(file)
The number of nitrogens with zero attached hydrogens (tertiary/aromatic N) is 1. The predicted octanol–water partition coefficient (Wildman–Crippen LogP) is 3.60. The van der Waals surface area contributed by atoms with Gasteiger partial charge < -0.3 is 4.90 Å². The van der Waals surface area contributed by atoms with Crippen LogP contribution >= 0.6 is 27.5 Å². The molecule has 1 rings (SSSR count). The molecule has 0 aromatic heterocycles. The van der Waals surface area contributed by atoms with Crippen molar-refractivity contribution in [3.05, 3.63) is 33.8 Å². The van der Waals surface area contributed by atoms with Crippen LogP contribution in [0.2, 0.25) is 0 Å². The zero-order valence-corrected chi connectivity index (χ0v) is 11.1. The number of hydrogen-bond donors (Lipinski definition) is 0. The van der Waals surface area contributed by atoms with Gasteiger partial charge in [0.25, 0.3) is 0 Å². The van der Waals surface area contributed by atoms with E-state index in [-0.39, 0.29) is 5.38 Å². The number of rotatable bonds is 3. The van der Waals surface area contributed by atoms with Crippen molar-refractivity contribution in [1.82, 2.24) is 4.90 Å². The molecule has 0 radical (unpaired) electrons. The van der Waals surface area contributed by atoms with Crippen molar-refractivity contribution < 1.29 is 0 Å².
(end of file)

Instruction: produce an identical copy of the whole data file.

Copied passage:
The number of nitrogens with zero attached hydrogens (tertiary/aromatic N) is 1. The predicted octanol–water partition coefficient (Wildman–Crippen LogP) is 3.60. The van der Waals surface area contributed by atoms with Gasteiger partial charge < -0.3 is 4.90 Å². The van der Waals surface area contributed by atoms with Crippen LogP contribution >= 0.6 is 27.5 Å². The molecule has 1 rings (SSSR count). The molecule has 0 aromatic heterocycles. The van der Waals surface area contributed by atoms with Crippen molar-refractivity contribution in [3.05, 3.63) is 33.8 Å². The van der Waals surface area contributed by atoms with Crippen LogP contribution in [0.2, 0.25) is 0 Å². The zero-order valence-corrected chi connectivity index (χ0v) is 11.1. The number of hydrogen-bond donors (Lipinski definition) is 0. The van der Waals surface area contributed by atoms with Gasteiger partial charge in [0.25, 0.3) is 0 Å². The van der Waals surface area contributed by atoms with E-state index in [-0.39, 0.29) is 5.38 Å². The number of rotatable bonds is 3. The van der Waals surface area contributed by atoms with Crippen molar-refractivity contribution in [1.82, 2.24) is 4.90 Å². The molecule has 0 radical (unpaired) electrons. The van der Waals surface area contributed by atoms with Crippen molar-refractivity contribution < 1.29 is 0 Å².